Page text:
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Fun, Money and Snow!

Most snowboarders have considered it, a few of us have actually done it. Regardless, it’s a great idea.

A snowboarding working holiday.

Let’s face it, being a snowboarder is a constant drain on the pockets because you absolutely have to have the latest gear. By combining your passion for snowboarding with a little hard labour, you can have the best of all worlds and become a more experienced rider and better person.

We spoke to Susan Officer, Special Programs co-ordinator at CCUSA and asked her to give us the lowdown on a snowboarding working holiday in Canada.

What does CCUSA do? (in regards to the Canadian ski work program in particular)

CCUSA organizes jobs at top ski resorts in Canada. Together with our program partner, we bring the resorts to Australia to interview our participants and offer them jobs on the spot. They get their placements before they leave Australia so they are all set for when they get there.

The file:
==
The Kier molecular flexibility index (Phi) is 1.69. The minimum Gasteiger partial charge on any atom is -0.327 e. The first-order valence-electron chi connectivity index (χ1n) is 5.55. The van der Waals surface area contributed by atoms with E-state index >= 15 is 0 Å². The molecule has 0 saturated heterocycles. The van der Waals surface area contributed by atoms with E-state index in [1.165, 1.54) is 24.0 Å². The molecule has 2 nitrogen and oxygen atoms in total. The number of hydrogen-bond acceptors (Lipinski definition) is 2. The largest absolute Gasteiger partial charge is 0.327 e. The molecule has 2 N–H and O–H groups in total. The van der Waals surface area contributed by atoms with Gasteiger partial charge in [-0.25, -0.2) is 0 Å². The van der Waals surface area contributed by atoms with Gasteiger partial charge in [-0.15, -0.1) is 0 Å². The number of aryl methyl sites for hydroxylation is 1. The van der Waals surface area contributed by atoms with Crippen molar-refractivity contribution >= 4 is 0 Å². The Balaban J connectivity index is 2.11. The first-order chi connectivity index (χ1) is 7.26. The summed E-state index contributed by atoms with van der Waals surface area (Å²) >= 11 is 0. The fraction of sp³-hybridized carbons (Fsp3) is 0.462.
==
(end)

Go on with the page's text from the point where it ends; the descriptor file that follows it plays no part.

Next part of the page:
What are the advantages of going with CCUSA, rather than organizing it yourself?

Benefits of going with CCUSA as opposed to doing it yourself are that we offer support all the way. We bring employers out to hire participants, which takes the headache out of trying to get one when you land in the country! We help you with applying for your visa and we do a pre-departure party. We have great local support before participants leave with agents who have been and done these types of programs, so have first hand experience!

What are the main mountains CCUSA put people at in Canada?
Big White, Whistler, Silverstar, Nakiska, Lake Louise and we also have a company called Crystal Holidays that do placements to the resorts already listed as well as Fernie and Tremblant.

How much money do you need before you go?
The visa states you need funds of around $3000 to be able to support yourself when you first get there and as we all know, resort towns are notoriously more expensive than anywhere else so the more you can save before you go, the better!

What sort of person is a working ski holiday in Canada suited to?
Anyone who enjoys the outdoors and is looking for an adventure. You certainly don’t have to be Ross Rebagliati; there are lots of jobs for everyone.  Unfortunately the visa only allows under 30’s to go, but the regulations have changed for this year which means that if you have already had a visa you can go again, and also the visa has been lengthened to 2 years! That is great new for everyone so if you loved the first winter, you can go back again the next year!